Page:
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Photography WeekPhotography Week

Photography Week No. 361

The world's best-selling digital photography magazine, Photography Week is the ultimate resource for anyone who wants to improve their photography. Every issue we bring you inspirational images, creative ideas, must-try photo projects and in-depth video reviews, plus no-nonsense practical advice on how to get the best from your camera, so you can capture and edit images you can be proud of. Designed specifically for mobile devices, each issue features reader galleries, how-to articles and step-by-step videos that will help you become a better photographer. It's your one-stop shop for all things photographic.

Land:
United Kingdom
Språk:
English
Utgiver:
Future Publishing Ltd
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join the club…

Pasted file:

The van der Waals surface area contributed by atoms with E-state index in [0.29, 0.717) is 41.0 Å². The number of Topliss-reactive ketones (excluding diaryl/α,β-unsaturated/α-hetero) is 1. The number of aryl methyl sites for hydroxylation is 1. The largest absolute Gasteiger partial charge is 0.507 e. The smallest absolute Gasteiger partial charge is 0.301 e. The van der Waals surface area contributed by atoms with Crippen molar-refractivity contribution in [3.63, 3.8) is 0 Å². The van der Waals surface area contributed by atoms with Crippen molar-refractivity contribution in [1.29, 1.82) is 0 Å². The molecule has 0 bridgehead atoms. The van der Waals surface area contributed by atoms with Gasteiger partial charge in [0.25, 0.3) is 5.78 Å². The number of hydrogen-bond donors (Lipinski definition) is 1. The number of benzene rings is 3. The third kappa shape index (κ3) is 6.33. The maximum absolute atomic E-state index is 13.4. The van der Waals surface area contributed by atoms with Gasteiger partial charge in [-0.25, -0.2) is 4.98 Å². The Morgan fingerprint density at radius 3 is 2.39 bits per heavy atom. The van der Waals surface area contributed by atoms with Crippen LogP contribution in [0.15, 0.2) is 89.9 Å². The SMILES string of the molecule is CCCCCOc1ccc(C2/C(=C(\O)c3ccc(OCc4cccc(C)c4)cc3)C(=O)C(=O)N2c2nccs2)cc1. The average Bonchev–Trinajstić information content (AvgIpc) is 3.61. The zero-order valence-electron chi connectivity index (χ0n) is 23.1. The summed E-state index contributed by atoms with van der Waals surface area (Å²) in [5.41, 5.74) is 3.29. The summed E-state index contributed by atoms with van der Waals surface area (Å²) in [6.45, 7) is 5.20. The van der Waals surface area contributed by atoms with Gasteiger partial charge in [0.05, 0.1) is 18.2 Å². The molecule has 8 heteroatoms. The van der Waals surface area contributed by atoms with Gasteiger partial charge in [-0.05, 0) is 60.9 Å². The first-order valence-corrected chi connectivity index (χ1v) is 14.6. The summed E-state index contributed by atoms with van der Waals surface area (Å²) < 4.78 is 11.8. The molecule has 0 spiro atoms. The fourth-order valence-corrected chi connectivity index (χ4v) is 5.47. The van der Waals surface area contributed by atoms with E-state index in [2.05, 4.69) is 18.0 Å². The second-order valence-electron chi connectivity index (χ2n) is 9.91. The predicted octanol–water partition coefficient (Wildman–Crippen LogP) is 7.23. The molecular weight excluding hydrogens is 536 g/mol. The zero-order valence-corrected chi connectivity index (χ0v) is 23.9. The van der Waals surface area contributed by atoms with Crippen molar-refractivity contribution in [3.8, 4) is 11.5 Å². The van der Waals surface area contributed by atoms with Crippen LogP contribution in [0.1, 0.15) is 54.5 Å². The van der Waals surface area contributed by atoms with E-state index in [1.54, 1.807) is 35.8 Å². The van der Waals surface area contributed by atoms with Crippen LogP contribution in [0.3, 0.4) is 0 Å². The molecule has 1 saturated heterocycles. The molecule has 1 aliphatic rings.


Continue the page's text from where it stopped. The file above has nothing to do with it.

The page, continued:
Welcome to the world’s No.1 weekly digital photography magazine. If you’re already a reader, thanks for your continued support and involvement; if you’re new to Photography Week, you’ve come to the right place! In addition to expert advice, brilliant tips and step-by-step tutorials, every issue features interactive galleries of the best new photos, how-to videos on essential shooting and editing techniques, and in-depth reviews of the latest camera kit. But that’s not the whole story. Photography Week is more than a magazine – it’s a community of like-minded people who are passionate about photography. To get involved, just follow any of the links below and share your shots and comments – your photo might even appear on our cover! JOIN THE PHOTOGRAPHY WEEK COMMUNITY AND START SHARING! FACEBOOK http://tiny.cc/7s2zgy TWITTER http://tiny.cc/xt2zgy FLICKR http://tiny.cc/nv2zgy We’re more than just a magazine…